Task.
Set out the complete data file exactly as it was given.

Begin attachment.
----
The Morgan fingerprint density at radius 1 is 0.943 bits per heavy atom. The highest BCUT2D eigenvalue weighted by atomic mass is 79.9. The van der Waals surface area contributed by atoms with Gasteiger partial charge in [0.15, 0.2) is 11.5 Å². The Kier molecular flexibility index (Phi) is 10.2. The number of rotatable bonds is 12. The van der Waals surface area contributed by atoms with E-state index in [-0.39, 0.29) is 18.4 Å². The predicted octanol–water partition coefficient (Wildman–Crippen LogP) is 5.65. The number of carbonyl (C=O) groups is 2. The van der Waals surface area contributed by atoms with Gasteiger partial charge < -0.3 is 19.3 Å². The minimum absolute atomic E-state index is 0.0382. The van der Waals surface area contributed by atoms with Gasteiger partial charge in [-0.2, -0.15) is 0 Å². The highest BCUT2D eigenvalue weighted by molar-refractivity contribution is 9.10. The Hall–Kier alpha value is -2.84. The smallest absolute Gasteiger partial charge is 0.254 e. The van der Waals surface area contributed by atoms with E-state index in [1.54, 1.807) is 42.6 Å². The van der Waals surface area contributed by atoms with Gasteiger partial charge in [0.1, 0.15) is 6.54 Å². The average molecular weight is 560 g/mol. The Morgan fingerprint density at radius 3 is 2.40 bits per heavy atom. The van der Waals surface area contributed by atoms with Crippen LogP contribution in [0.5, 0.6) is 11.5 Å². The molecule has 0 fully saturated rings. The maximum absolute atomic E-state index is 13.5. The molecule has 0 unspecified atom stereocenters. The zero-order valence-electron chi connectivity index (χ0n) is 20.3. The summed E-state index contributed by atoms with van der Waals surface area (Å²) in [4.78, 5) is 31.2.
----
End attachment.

The Morgan fingerprint density at radius 1 is 0.943 bits per heavy atom. The highest BCUT2D eigenvalue weighted by atomic mass is 79.9. The van der Waals surface area contributed by atoms with Gasteiger partial charge in [0.15, 0.2) is 11.5 Å². The Kier molecular flexibility index (Phi) is 10.2. The number of rotatable bonds is 12. The van der Waals surface area contributed by atoms with E-state index in [-0.39, 0.29) is 18.4 Å². The predicted octanol–water partition coefficient (Wildman–Crippen LogP) is 5.65. The number of carbonyl (C=O) groups is 2. The van der Waals surface area contributed by atoms with Gasteiger partial charge < -0.3 is 19.3 Å². The minimum absolute atomic E-state index is 0.0382. The van der Waals surface area contributed by atoms with Gasteiger partial charge in [-0.2, -0.15) is 0 Å². The highest BCUT2D eigenvalue weighted by molar-refractivity contribution is 9.10. The Hall–Kier alpha value is -2.84. The smallest absolute Gasteiger partial charge is 0.254 e. The van der Waals surface area contributed by atoms with E-state index in [1.54, 1.807) is 42.6 Å². The van der Waals surface area contributed by atoms with Gasteiger partial charge in [0.1, 0.15) is 6.54 Å². The average molecular weight is 560 g/mol. The Morgan fingerprint density at radius 3 is 2.40 bits per heavy atom. The van der Waals surface area contributed by atoms with Crippen LogP contribution in [0.5, 0.6) is 11.5 Å². The molecule has 0 fully saturated rings. The maximum absolute atomic E-state index is 13.5. The molecule has 0 unspecified atom stereocenters. The zero-order valence-electron chi connectivity index (χ0n) is 20.3. The summed E-state index contributed by atoms with van der Waals surface area (Å²) in [4.78, 5) is 31.2.